At UCH, music to soothe soul to berth soon
MUSIC is not only associated with love, joy, and happiness; it is also beneficial to cope with ill health, pain and ward off low mood while on the hospital bed.
Now, patients at the University College Hospital (UCH) courtesy of Bola Otegbayo-Ajibola, a biomedical engineer with a passion for music, are to be served music to relax their minds and fill voids they sometimes encounter.
Joyraezel, as her fans call her, sees it as a call to support the many patients she passes by in the hospital’s ward in pain, that are faced with gloomy medical reports or often left in their world once the hospital’s visiting time is over.
“Sometime when I am going in the ward, I see doctors trying to set up an infusion line for a child and the child will be crying. My thoughts then were if only we just sing for the child as they are setting the line, it will definitely alleviate the pain,” Otegbayo-Ajibola retorted.
For Joyraezel, looking around and seeing people that have been on admission for months at the hospital, music therapy can easily give hope and provide the company they often desire.
Otegbayo-Ajibola, who started with providing voluntary music therapy alongside her band for free at the Lambo ward of the hospital, said music would shift their negative-thinking pattern and thereby make them forget their worries.
She added : “when I go for music therapy, I do my background work to find out what are the types of song and artistes they will like to listen to. That is what we go to sing for them. They are always happy and asking if we are coming back tomorrow.”
According to her, the kind of songs that appeal to paediatrics is not the same that will interest the geriatrics or adults.
For geriatrics, she said old music tunes would bring back old and happy memories as well as boost their psychological well-being while at the psychiatry ward where many are between 18 and 35 years, hip hop will be a better option since they also end up singing along.
“The first time we came, I felt so much fulfilled by the time we were done to psychiatry. The feedback was awesome. It encouraged me.
“At the psychiatry ward, there was a young lady that came up and sang Dolly Parton’s songs ‘Coat of many colours.’ She had this sonorous voice, and within me, I prayed “oh Lord, help this girl get out this problem.”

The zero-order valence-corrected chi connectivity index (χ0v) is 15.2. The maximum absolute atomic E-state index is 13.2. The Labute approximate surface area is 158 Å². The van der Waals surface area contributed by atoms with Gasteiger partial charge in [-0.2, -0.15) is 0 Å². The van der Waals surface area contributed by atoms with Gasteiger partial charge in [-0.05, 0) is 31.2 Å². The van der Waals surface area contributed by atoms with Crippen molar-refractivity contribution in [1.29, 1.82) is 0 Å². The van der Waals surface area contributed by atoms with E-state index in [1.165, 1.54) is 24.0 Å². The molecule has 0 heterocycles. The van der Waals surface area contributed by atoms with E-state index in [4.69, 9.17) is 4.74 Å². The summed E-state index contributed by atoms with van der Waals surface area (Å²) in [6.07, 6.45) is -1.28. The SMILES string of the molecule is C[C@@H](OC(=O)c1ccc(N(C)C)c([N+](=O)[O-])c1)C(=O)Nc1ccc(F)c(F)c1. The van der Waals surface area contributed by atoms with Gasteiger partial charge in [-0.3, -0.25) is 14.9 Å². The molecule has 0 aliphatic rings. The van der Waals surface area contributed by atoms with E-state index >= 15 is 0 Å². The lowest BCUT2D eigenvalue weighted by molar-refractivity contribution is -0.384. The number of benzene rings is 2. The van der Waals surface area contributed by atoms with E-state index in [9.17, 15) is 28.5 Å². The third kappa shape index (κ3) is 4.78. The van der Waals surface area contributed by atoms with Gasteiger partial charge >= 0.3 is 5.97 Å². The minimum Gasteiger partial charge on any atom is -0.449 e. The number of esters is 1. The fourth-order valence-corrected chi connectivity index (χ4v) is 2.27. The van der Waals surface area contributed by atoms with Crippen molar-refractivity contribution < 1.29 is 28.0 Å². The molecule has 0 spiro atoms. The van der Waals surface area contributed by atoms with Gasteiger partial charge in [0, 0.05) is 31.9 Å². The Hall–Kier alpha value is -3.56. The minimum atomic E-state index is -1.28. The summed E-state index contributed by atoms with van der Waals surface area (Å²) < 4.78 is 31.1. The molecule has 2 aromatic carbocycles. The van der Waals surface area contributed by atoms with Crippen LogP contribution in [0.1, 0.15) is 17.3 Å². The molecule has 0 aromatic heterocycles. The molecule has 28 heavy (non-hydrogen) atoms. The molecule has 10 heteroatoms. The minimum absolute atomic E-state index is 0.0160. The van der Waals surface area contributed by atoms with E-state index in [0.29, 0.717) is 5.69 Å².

“I remember a case at the orthopaedic ward. His whole body was covered all up with bandage. By the time we were signing, the boy was tapping his toes to the rhyme of the song. You can imagine what was going on in his soul,” she added.
Otegbayo-Ajibola stated that although music therapy is an evolving field in modern medical practice and awaiting government’s approval for its berth at the hospital, she has decided on this voluntary service after she started to read about the therapeutic effect of music.
Otegbayo-Ajibola, who started singing at age 13 in the church choir, says her band only sings on request for patients at the hospitals and at her free time.
“Music therapy is the use of music or musical intervention to improve the clients’ quality of life and it is an evolving field in medical practice. There are two types; active music therapy and passive music therapy. It is my new passion; I want to nurture it and see it grow. It is a new thing in Nigeria and I am glad to be one of the pioneers,” she added.
Otegbayo-Ajibola said that music is a universal language that everybody understands even if they do not know the meaning of its lyrics.
According to her, “they feel very good, the song shifts their negative thinking pattern and prevents them from brooding. Positive mindset promotes faster healing of the body. That is why it is therapy just like talk therapy. Like it is said, music is the food for the soul and soul controls the body.”